Windows 8 ‘Issues Report’

We’ve tested Windows 8 and talked with a number of clients about the OS from Microsoft. Some of them have returned Windows 8-loaded computers because it’s too much of a change. We’re still concerned about hardware interfaces. Here’s what we’ve found so far.

Humans are creatures of habit, especially when using their computers. Pressured to be productive, we really don’t like being moved away from processes we know and follow as second nature. Sure, some of us like the “latest and greatest” in technology, but Windows 8 isn’t great for a lot of users.

The key issue is the look and feel. The new OS looks and feels like a tablet, and Microsoft’s strategy is to “tabletize” desktop and laptop computers to be like tablets and smartphones. That should make it easier for users to operate Windows-based computers and devices. It may happen over time, but not now.

Long-time Windows users have grown accustomed to trays along the bottom of their desktop that allow them to launch commonly used programs or applications. They can also click on the Start button to see and launch all programs, reboot (or restart or shutdown) their computer, open the control panel and access any function.

All of this functionality is not so easy to find with Windows 8. You need to press the “flag” key – the key between the Ctrl and Alt keys – to access the Start menu. The functionality is there but not in the place most users expect to find it. It’s just not the way most people want to work.

Hardware compatibility is another issue. Using the full version of Windows 8 requires a touchscreen monitor. That’s OK if you’re getting all new systems. But if you have a fairly new monitor that’s not a touchscreen, are you willing to spend money now to replace a perfectly serviceable peripheral? We doubt it.

We believe Windows 7 still has a lot of life. If you are in the market for a new Windows-based computer, we can help you get the Windows 7 OS and support it for you. We also support Windows XP. Microsoft will end its support of XP in 2014, but we’ll be able to help you with work-arounds and other steps to keep you going. By the time XP’s useful life ends for you, we’re betting Microsoft will have its next operating system on the market, resolving those Windows 8 issues.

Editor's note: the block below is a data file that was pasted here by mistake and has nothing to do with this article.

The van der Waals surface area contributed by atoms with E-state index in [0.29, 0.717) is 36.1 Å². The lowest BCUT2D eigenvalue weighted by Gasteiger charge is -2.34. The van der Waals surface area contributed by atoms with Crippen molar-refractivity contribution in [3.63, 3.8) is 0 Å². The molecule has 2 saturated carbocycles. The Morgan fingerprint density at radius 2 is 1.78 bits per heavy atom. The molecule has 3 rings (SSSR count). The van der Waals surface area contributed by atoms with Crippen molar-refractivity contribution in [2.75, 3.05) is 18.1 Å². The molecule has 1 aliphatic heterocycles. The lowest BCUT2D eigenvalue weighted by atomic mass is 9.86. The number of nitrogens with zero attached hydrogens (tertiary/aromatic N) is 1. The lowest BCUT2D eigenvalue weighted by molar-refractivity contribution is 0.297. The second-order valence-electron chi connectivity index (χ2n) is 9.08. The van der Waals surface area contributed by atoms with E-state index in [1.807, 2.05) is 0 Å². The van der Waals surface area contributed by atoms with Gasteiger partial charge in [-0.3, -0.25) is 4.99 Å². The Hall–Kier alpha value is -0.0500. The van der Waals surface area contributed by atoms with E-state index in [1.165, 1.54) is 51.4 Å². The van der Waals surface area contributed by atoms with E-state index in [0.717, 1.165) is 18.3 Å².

Need help? We do Windows. Just call us at 973-433-6676 or email us with your questions or problems. We’ll clean them up – streak-free.

This article was published in Technology Update, the monthly newsletter from Sterling Rose LLC.

Smartphone and Tablet Battery Life

Does it seem like you’re always recharging your smartphone or tablet? Is performance slow? Leaving apps running drains power and computing resources. Here’s how you shut down and reboot your device.

On an iPhone or iPad, simply double-click the Home button at the bottom of your phone or tablet. Every application that’s open will be displayed on a new tray across the bottom. If you’ve never closed apps before, then every one of them will be displayed down there. Don’t be alarmed if you need to swipe across the bottom to see them all.

If you hold a finger on any of them, a red circle with a minus sign will appear on all. Hold your finger on the minus sign, and the icon for the app will disappear. That means it’s closed. Hold your finger on the icon for any app you want to close and do them one-at-a-time. Once they’re closed, they won’t drain any power or use any your device’s computing power. It’s a good idea to do this every night.

You can delete downloaded apps from your wallpaper by holding your finger on any app. This time, you’ll see a black circle with an X. Press the X on the app you want to delete, and it’s gone.